Nebraska Water Science Center
The USGS Nebraska Water Science Center is leading the way.
Welcome to the USGS Nebraska Water Science Center (NEWSC) web site. The NEWSC collects high-quality hydrologic data and conducts unbiased, scientifically sound research on Nebraska's water resources. We strive to provide relevant hydrologic data and meet the changing needs of partners.
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The U.S. Geological Survey has released a new report detailing changes of groundwater levels in the High Plains aquifer. The report presents water-level change data in the aquifer for two separate periods: from 1950 – the time prior to significant groundwater irrigation development – to 2015, and from 2013 to 2015.
Water-level changes from 2002 to 2015 were examined in wells screened in the High Plains aquifer within the Republican River Basin and the results are now available in a new U.S. Geological Survey Scientific Investigations Map.
A new U.S. Geological Survey publication and model can be applied by multiple entities to better understand flow, quantity, sources and sinks of groundwater in the Northern High Plains Aquifer, which covers approximately 100,000 square miles across Nebraska, South Dakota, Kansas, Colorado and Wyoming.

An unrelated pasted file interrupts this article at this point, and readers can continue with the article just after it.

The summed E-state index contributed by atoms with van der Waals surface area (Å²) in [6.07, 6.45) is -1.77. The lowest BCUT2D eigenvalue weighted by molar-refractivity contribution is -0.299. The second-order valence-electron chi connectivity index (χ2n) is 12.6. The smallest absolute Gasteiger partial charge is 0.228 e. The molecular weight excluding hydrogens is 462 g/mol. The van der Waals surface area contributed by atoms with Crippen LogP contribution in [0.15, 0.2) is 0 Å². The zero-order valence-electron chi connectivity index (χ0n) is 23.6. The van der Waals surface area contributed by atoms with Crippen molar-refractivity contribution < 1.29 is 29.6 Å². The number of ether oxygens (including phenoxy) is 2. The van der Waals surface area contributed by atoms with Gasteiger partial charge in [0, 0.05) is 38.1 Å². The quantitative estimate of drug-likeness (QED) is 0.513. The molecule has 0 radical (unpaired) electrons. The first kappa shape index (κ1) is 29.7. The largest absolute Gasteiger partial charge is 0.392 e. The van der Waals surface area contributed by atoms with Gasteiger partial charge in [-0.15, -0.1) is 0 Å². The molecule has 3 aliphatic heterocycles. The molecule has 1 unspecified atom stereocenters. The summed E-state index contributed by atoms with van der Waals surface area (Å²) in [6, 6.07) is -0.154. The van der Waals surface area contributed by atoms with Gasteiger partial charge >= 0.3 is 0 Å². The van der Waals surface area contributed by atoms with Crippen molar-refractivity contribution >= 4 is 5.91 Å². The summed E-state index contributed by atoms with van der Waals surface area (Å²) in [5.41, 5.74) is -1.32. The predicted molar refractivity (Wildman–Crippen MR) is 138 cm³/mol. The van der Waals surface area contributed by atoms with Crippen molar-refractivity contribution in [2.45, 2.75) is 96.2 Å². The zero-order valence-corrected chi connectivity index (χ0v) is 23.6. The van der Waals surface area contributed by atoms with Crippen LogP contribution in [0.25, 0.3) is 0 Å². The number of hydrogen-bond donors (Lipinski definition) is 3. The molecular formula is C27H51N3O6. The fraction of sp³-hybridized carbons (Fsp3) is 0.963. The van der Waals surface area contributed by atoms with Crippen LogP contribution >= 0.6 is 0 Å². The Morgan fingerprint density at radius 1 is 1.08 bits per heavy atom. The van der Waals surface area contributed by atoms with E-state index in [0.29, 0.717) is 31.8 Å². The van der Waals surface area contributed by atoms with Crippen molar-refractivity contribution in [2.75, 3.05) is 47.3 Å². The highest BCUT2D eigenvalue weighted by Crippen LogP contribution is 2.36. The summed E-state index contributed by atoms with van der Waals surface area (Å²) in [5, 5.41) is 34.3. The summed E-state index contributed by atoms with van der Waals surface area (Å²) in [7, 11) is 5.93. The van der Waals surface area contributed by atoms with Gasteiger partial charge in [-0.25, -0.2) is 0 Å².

Brackish groundwater and its potential to augment freshwater supplies
Secure, reliable, and sustainable water resources are fundamental to the Nation’s food production, energy independence, and ecological and human health and well-being. Indications are that at any given time, water resources are under stress in selected parts of the country. The large-scale development of groundwater resources has caused declines...Stanton, Jennifer S.; Dennehy, Kevin F.
Water-level and recoverable water in storage changes, High Plains aquifer, predevelopment to 2015 and 2013–15
The High Plains aquifer underlies 111.8 million acres (about 175,000 square miles) in parts of eight States—Colorado, Kansas, Nebraska, New Mexico, Oklahoma, South Dakota, Texas, and Wyoming. Water-level declines began in parts of the High Plains aquifer soon after the beginning of substantial irrigation with groundwater in the aquifer area (about...McGuire, Virginia L.
Water-level changes in the High Plains aquifer, Republican River Basin in Colorado, Kansas, and Nebraska, 2002 to 2015
The High Plains aquifer underlies 111.8 million acres (about 175,000 square miles) in parts of eight States—Colorado, Kansas, Nebraska, New Mexico, Oklahoma, South Dakota, Texas, and Wyoming. More than 95 percent of the water withdrawn from the High Plains aquifer is used for irrigation. Water-level declines began in parts of the High Plains...McGuire, V.L.